“An acclaimed author of children’s books, David Bouchard is also a champion of literacy. This former teacher and school principal has written more than 50 books in English and in French.
Many of them combine poetry, prose and visual arts, and explore topics such as the environment, history and the traditions and cultures ofCanada’s Aboriginal communities.
Also a storyteller and sought after public speaker, he has travelled across the country to promote the importance and joy of reading and writing. In his presentations to children, parents and teachers, he addresses his own struggles with dyslexia.
Proud of his Métis heritage, he is a former president of the
Métis Nation of Greater Victoria and continues to serve as a community leader.”
~ taken from the investiture ceremony of the Order of Canada.
Metis children’s author wows a crowd at Northern Lights Pavilion
By Terrance Gavan – Arts
He wears the ceremonial sash of his people. The Metis sash shares time as a belt, a hoodie and a wood carrier; and he doffs it as he begins his presentation to kids, parents and teachers at the Northern Lights Pavilion in Haliburton.
Author, teacher, former principal and father… David Bouchard seems seamlessly built for this stage.
He treads on the old wood boards in the Performing Arts Pavilion.
He gestures, he prods and he pushes his message to the crowd. The words infectious and sobering.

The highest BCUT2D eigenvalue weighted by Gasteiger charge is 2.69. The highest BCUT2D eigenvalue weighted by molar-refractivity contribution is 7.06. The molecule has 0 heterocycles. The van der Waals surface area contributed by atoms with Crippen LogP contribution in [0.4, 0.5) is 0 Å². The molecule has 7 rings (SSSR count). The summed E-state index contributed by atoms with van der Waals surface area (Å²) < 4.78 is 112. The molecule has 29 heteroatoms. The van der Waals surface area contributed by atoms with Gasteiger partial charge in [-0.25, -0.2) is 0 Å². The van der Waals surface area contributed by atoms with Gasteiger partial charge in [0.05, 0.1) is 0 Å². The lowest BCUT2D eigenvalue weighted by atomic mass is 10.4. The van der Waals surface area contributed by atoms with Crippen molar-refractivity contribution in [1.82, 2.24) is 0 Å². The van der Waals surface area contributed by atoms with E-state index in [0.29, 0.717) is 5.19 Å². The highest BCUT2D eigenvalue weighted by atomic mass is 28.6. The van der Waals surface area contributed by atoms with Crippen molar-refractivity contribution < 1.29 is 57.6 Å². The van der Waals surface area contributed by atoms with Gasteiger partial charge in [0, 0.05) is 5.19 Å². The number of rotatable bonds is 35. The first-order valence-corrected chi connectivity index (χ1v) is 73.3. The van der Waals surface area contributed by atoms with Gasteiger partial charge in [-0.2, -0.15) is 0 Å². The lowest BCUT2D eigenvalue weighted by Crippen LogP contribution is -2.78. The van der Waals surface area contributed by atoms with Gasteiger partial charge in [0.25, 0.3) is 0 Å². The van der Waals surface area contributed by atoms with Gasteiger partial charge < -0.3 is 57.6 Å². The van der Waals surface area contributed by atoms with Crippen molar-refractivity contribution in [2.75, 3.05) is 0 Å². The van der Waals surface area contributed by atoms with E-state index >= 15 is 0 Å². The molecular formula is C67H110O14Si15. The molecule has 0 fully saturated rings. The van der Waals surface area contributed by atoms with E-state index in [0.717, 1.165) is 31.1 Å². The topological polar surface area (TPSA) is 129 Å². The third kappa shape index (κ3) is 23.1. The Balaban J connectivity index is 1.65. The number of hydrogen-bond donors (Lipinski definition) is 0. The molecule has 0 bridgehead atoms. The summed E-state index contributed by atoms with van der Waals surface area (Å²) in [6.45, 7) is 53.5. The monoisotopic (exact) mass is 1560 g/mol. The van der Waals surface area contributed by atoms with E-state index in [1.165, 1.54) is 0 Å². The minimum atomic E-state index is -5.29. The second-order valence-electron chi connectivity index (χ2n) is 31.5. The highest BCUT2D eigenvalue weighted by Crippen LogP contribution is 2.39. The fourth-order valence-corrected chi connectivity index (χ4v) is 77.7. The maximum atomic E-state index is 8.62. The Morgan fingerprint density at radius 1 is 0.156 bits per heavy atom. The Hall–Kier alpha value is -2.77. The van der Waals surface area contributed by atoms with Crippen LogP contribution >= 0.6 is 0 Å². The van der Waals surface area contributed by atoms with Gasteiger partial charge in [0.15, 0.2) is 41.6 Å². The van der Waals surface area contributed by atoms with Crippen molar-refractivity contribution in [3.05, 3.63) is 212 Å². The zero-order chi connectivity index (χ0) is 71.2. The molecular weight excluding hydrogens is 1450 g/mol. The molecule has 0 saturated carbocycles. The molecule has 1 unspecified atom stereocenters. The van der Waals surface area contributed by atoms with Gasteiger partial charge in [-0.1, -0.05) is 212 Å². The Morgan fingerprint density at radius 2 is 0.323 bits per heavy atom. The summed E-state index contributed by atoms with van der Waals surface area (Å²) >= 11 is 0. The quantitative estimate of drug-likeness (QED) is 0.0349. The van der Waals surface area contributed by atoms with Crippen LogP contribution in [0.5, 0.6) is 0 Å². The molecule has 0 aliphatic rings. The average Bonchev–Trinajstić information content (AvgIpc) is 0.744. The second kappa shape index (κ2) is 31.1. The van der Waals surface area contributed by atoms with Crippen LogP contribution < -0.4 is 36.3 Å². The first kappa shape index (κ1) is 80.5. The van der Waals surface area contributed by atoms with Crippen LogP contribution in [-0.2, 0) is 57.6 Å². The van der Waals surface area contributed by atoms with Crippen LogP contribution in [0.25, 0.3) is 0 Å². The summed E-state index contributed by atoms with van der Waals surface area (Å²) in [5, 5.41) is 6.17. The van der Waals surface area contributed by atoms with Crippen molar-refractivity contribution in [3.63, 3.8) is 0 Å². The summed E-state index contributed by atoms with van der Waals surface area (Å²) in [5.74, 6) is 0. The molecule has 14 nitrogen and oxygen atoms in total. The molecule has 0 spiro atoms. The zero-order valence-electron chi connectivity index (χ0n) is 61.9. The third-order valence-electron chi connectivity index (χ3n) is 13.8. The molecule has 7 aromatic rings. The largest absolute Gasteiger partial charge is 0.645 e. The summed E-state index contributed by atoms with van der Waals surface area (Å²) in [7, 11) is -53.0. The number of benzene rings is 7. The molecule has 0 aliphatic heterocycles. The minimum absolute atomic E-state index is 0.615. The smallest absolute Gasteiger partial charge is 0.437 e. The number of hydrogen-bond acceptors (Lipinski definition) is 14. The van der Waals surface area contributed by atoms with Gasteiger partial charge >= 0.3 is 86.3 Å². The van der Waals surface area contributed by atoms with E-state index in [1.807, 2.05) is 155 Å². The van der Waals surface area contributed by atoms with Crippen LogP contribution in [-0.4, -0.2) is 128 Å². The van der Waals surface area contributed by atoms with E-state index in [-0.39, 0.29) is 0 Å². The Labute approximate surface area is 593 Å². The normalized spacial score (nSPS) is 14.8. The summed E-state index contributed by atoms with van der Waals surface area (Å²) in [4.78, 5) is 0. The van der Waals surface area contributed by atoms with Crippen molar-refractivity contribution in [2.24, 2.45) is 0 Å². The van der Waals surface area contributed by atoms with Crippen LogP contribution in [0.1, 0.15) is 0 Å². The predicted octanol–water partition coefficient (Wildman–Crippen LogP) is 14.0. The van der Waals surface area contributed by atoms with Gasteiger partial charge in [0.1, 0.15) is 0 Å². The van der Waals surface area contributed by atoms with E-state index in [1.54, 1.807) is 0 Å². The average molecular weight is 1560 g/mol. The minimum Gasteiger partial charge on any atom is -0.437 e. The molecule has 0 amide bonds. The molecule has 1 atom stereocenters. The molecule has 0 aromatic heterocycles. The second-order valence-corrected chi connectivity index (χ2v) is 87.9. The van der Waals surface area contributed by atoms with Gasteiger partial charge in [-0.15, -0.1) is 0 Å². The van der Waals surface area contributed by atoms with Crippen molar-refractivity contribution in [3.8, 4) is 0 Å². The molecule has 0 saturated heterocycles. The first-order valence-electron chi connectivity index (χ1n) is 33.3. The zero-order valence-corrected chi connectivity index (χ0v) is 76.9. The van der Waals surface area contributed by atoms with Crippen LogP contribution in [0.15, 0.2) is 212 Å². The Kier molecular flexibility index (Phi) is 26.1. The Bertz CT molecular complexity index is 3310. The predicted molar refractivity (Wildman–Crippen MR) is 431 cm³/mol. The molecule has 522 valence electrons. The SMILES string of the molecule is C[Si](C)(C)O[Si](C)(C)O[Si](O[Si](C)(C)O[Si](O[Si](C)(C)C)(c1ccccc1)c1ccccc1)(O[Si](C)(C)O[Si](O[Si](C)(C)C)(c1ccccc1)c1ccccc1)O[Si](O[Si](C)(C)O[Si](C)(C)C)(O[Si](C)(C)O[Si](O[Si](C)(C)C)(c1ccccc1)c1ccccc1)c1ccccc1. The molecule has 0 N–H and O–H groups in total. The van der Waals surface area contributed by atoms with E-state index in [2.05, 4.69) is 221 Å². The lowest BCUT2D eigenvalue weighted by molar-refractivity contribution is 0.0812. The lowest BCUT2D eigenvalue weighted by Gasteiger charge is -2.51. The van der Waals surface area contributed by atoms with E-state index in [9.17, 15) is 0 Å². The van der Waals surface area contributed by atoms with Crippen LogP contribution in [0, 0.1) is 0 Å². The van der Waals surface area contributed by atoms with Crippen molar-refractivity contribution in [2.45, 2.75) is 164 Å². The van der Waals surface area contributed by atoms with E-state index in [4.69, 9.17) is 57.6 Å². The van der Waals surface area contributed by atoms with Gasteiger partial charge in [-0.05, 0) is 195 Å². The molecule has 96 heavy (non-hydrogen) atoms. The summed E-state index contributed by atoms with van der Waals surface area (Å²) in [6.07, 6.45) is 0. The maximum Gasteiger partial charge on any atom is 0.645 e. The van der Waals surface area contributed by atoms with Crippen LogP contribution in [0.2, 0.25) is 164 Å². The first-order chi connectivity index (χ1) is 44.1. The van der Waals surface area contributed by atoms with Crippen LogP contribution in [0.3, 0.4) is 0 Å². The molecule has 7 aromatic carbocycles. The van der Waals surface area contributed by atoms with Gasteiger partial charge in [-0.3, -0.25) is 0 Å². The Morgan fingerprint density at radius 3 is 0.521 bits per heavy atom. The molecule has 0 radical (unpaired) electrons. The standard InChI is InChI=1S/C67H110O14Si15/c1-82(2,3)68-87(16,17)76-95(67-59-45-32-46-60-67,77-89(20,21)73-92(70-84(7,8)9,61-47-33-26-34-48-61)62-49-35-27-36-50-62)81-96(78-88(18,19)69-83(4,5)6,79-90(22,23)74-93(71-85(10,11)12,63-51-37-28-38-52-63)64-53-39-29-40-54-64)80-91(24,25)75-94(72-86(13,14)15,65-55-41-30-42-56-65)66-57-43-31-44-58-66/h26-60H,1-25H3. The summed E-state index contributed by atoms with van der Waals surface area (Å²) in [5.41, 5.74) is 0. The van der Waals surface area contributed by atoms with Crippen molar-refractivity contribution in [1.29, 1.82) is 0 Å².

Bochard tells the kids, parents and the teachers in the audience that he is Metis. Aboriginal. Mixed heritage.
His francophone accent is unmistakable when he tells his stories of discovery. He is a children’s author preaching to the converted here tonight. And they lap it up. Because Bouchard is saying something that the parents and kids in the audience know instinctively. Reading is good for the soul and reading, unlike a lot of things on this cobbled road called life, will never let you down. “It takes a story, it takes a hero… it takes a book.” That’s what it takes to capture a child’s imagination.
“Give them that,” says Bouchard. And they will read forever.
David Bouchard says he had no idea of his heritage growing up and he tells a story of his first children’s book, written before he knew that he belonged to First Nations.
And it is riveting.
The kids listen to the parsed cavities of the verse. David Bouchard is telling a tale of discovery. The story is compelling, because it is a metaphor that is unmistakably entrenched in folklore.
When he is done.
He looks out toward the crowd and he says: “I wrote that before I knew that I was Metis.”
Wow. You would have to hear him read it; to realize just how truly amazing it is that those lilting trills, depicting a voyage of discovery, were written by a white guy.
And make no mistake. The man who dances on the boards of the Northern Lights on a warm Tuesday night grew up white as Wonder bread.
He found his heritage only later in life and having found it?
He shares it.
His books have been translated to languages that are fast losing relevancy among the first classes in Canada.
The Cree, the Inuit, the First Nations and his Metis brothers and sisters are losing touch with their roots.
The stories are still passed, he says, but they are being passed by elders who can no longer tell their stories in their original tongues. Young natives no longer converse in Cree or Inuit or Saulteaux.